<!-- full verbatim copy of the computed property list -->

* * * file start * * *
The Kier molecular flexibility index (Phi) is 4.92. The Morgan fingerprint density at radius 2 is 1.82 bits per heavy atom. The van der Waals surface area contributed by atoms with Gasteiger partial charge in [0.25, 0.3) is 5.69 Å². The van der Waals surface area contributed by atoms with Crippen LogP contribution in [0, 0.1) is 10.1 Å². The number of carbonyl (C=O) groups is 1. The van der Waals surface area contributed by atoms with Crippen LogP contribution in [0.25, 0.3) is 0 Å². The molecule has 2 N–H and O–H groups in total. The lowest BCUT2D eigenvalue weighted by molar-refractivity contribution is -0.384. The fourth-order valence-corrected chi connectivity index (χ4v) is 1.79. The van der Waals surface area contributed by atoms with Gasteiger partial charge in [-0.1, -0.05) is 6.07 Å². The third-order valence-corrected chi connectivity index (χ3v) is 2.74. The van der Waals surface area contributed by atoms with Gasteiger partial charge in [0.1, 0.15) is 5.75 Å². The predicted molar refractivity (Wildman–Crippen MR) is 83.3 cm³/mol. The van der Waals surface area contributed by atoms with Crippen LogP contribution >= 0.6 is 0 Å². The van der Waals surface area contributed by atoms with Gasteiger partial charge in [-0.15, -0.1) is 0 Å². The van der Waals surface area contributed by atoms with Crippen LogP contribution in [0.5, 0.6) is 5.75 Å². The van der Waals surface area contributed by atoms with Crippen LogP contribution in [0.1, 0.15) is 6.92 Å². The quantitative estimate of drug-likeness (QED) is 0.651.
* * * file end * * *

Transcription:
The Kier molecular flexibility index (Phi) is 4.92. The Morgan fingerprint density at radius 2 is 1.82 bits per heavy atom. The van der Waals surface area contributed by atoms with Gasteiger partial charge in [0.25, 0.3) is 5.69 Å². The van der Waals surface area contributed by atoms with Crippen LogP contribution in [0, 0.1) is 10.1 Å². The number of carbonyl (C=O) groups is 1. The van der Waals surface area contributed by atoms with Crippen LogP contribution in [0.25, 0.3) is 0 Å². The molecule has 2 N–H and O–H groups in total. The lowest BCUT2D eigenvalue weighted by molar-refractivity contribution is -0.384. The fourth-order valence-corrected chi connectivity index (χ4v) is 1.79. The van der Waals surface area contributed by atoms with Gasteiger partial charge in [-0.1, -0.05) is 6.07 Å². The third-order valence-corrected chi connectivity index (χ3v) is 2.74. The van der Waals surface area contributed by atoms with Gasteiger partial charge in [0.1, 0.15) is 5.75 Å². The predicted molar refractivity (Wildman–Crippen MR) is 83.3 cm³/mol. The van der Waals surface area contributed by atoms with Crippen LogP contribution >= 0.6 is 0 Å². The van der Waals surface area contributed by atoms with Gasteiger partial charge in [-0.15, -0.1) is 0 Å². The van der Waals surface area contributed by atoms with Crippen LogP contribution in [0.5, 0.6) is 5.75 Å². The van der Waals surface area contributed by atoms with Crippen LogP contribution in [0.1, 0.15) is 6.92 Å². The quantitative estimate of drug-likeness (QED) is 0.651.